Lifted from Save the Children in Vietnam Country Strategy Plan 2010-2014

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Compilation of Child Rights Situation Analysis from Save the Children

Gaps in ensuring universal primary education: Vietnams official gross enrolment rate in primary
education is 95%. The trend towards full achievement of universal primary education is within reach by
2015. However, there remains apparently intractable issues of quality (e.g., lack of trained teachers and
teaching materials), access (e.g., for girls and children with disabilities) and coverage (e.g., for ethnic
minority children in rural and remote communities).

Only 57% of children under age 5 attend pre-school, and the difference between rural (51%) and
urban (74.7 %) is significant. According to local NGOs, such low rate is influenced by a shortage of
school and educational facilities, especially in rural areas and the perception of parents on the
importance of pre-school education.
Ethnic minority children in rural/remote/mountainous areas lack access to quality education.
However, there is also a lack of reliable official statistics to plan for responsive interventions.
The school drop out ratio presents a real challenge. A striking 70% of all school drop-outs are girls.
Nearly one in three children drops out of school after completing the 5th grade.
Approximately 1.15 million children with disabilities face huge difficulties in accessing education, 33%
of whom are illiterate.
The Education for All Action Plan (2003-2015) aims at universal secondary education and pre-school
enrolment rate of 75% by 2010, the governments budget for education, however, is decreasing to
60% by 2010, and not commensurate with the levels of investment required to achieve quality
education for all.

Growing HIV/AIDS epidemic: According to Government reports, up to 130,000 Vietnamese people


are living with HIV, although other sources estimate this number to be closer to 293,000. Signs of
generalization of HIV/AIDS epidemic are becoming more evident, with a prevalence of over 1% in large
cities. The target is to roll back the spread and halve the rate of increase by 2015. However, most
prevention policies remain at the central level and the programs stay at small-scale. These need to reach
more people, especially the most vulnerable youth. The number of children affected by HIV and AIDS
who need support to stay in schools and to access services (including care, treatment, and social welfare
grants) is increasing.

Approximately 3,818 children are reported to be living with HIV/AIDS, according to Government
sources. This actual number is expected to be even higher.
Stigma and discrimination against people who are most likely to become infected or who have
families who are affected- further marginalizes and prevents people from accessing services and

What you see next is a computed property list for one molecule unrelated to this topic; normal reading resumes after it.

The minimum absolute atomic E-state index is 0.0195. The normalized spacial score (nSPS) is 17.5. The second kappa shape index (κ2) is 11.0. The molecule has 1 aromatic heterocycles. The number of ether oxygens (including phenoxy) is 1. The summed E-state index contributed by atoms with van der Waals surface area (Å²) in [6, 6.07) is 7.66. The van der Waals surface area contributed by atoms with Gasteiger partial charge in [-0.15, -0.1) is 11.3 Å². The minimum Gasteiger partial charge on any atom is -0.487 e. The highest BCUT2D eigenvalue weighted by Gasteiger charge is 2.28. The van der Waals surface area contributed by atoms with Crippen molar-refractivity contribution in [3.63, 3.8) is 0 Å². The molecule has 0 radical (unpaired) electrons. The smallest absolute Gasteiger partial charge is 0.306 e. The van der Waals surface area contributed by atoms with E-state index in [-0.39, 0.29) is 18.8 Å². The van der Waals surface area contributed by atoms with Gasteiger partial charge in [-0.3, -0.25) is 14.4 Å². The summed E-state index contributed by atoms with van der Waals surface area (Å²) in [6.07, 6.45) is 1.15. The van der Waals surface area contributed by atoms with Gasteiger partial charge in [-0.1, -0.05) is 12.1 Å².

social support. This in turn influences the low coverage of prevention from mother to child
transmission, HIV counselling and testing, and care and support, as well as reasons why marginalized
groups (such as intravenous drugs users and men having sex with men) do not practice preventive
behaviours.

Increasing vulnerability to abuse, neglect and exploitation: The protection of children from
trafficking and exploitation is a primary concern of Vietnamese society today. Childrens right to
protection is far from fully ensured, despite Governments efforts to harmonise the CRC requirements
and laws in Vietnam. The obstacles include: 1) Inadequate data collection, weak implementation and
monitoring of central policies, and a lack of law enforcement and 2) Gaps in legal framework on child
protection and poor communication and training on related laws and policies for stakeholders. The
number of children who need protection in Vietnam is increasing:

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Compilation of Child Rights Situation Analysis from Save the Children

About 2.6 million children are in need of special protection;8 60% of the children report having
experienced violence at home or at school; and 23,000 children are estimated to be exploited for
labour.
Children in conflict with the law do not receive proper legal assistance and diversion is not
sufficiently utilised as an alternative to court proceedings.
Half of the current migrants are assessed to be less than 25 years of age; however, those under 15
are not required to register with local authorities so no accurate data is available.
Migrant children are technically excluded from services they are entitled to, like education and
health, as enrolment must be based on household registration and birth certificate.

150,514 orphans, 1.2 million of children with disabilities, 16,000 street children, 8,500 HIV+, 283,667children affected by AIDS, 1.2 million
children living in poverty, 23,000 child laborers, 8,500 children using drugs, 15,000 institutionalized children, and 14,000 children in conflict with
the law.